President Obama's nomination of Senator John Kerry (D-Mass.) as Secretary of State on Friday presents a potential opportunity for climate action, according to environmental organizations.
Gene Karpinski, President of the League of Conservation Voters, released a statement praising the decision. “Senator Kerry is a true leader on climate change and other environmental issues and has spent his career advocating for policies that are good for our planet and our national security."
Environmental group 350.org's spokesperson Daniel Kessler told HuffPost in an email statement, "Sen. Kerry will have some stout challenges ahead of him, made even more perilous if we don't get serious about tackling the climate crisis now. The president has said that we need to move 'forward' -- with Sen. Kerry on board, they can get to work on getting us off of fossil fuels, beginning by saying no the Keystone XL tar sands pipeline."
Kerry told the U.S. Senate in August that climate change is "of as significant a level of importance" as Syria or Iran's nuclear ambition, as it "affects ecosystems on which the oceans and the land depend."
He also lashed out at climate deniers this year, stating, "The falsehood of today’s naysayers is only matched by the complacency of our political system... We should be compelled to fight today’s insidious conspiracy of silence on climate change."
In a 2004 presidential debate against George W. Bush, Kerry said his opponent failed to address climate change and "didn't even accept the science." He declared he would be "a president who believes in science."
An attendee of the 1992 U.N. environment conference in Brazil, Kerry also co-authored the "last major climate bill anyone tried to pass in the Senate," according to Mother Jones.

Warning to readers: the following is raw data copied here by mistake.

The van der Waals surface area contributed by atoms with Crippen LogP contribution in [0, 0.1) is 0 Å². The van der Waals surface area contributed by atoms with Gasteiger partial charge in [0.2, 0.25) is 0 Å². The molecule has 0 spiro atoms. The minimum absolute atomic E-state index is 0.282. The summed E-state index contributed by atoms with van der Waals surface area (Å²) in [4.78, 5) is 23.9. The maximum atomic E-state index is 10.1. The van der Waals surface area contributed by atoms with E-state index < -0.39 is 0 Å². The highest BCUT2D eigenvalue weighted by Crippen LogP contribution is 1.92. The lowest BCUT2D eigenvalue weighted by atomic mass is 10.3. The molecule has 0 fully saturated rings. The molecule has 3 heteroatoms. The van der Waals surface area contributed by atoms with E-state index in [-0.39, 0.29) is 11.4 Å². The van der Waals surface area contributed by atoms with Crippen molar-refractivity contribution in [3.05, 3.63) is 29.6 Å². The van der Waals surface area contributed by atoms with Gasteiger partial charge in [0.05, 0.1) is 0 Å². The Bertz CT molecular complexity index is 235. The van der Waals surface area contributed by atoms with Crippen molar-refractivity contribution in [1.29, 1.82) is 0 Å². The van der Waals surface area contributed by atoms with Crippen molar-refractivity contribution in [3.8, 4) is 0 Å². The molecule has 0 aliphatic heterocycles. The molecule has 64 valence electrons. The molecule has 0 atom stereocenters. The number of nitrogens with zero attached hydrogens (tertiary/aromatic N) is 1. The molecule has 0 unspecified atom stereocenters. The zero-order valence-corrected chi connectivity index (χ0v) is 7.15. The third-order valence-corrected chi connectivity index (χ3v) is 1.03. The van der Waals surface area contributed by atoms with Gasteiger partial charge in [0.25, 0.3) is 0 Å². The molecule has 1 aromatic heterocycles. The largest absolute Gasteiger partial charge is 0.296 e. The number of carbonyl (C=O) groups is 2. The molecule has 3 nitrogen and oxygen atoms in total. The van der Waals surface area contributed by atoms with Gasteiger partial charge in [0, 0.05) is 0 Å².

As Secretary of State, Kerry will take over Hillary Clinton's global climate change and clean air initiative. Announced earlier this year, the coalition includes the EPA Administrator and representatives from four other founding partner countries, and is designed to address "short-lived climate pollutants." According to the State Department, these pollutants "account for more than a third of current global warming."
Under the Obama administration, the State Department has also furthered bilateral partnerships on climate and clean energy between the U.S. and several nations, including India, China, Indonesia and Mexico.
If confirmed, Kerry will shoulder the growing pressure on the Obama administration to act on the Keystone XL pipeline. The polarizing project requires State Department approval, as it crosses the U.S. border with Canada.
In October 2011, Kerry said on Keystone in a statement to The Hill, "There's a lot at stake here and I’ll do my best to leave no question unanswered including every possible economic and environmental consideration before a final decision is made."
“For two years now, I've had the Foreign Relations Committee conducting regular oversight of the permitting process because of concerns about Keystone XL," he added. "We’ve hosted several briefings with the State Department to discuss the environmental impact assessments as well as the process for determining the national interest."
Earlier rumors of U.N. Ambassador Susan Rice receiving the nomination drew concern from environmentalists, who worried that Rice's investments worth several hundred thousand dollars in the pipeline's builder, TransCanada, may have heralded the controversial oil sands pipeline's approval by the State Department.
In the weeks before Kerry was officially nominated, Russ Girling, the CEO of TransCanada, defended the likelihood of Keystone XL construction. Girling claimed a new Secretary of State eyeing tougher greenhouse gas policies should not impact the pipeline approval decision. He also suggested that the pipeline would not greatly impact North American greenhouse gas emissions, although activists call oil sands crude, or diluted bitumen, "the dirtiest oil on the planet."
Clarification: Language has been amended to more accurately characterize the climate and clean air initiative that the State Department is coordinating with the UN.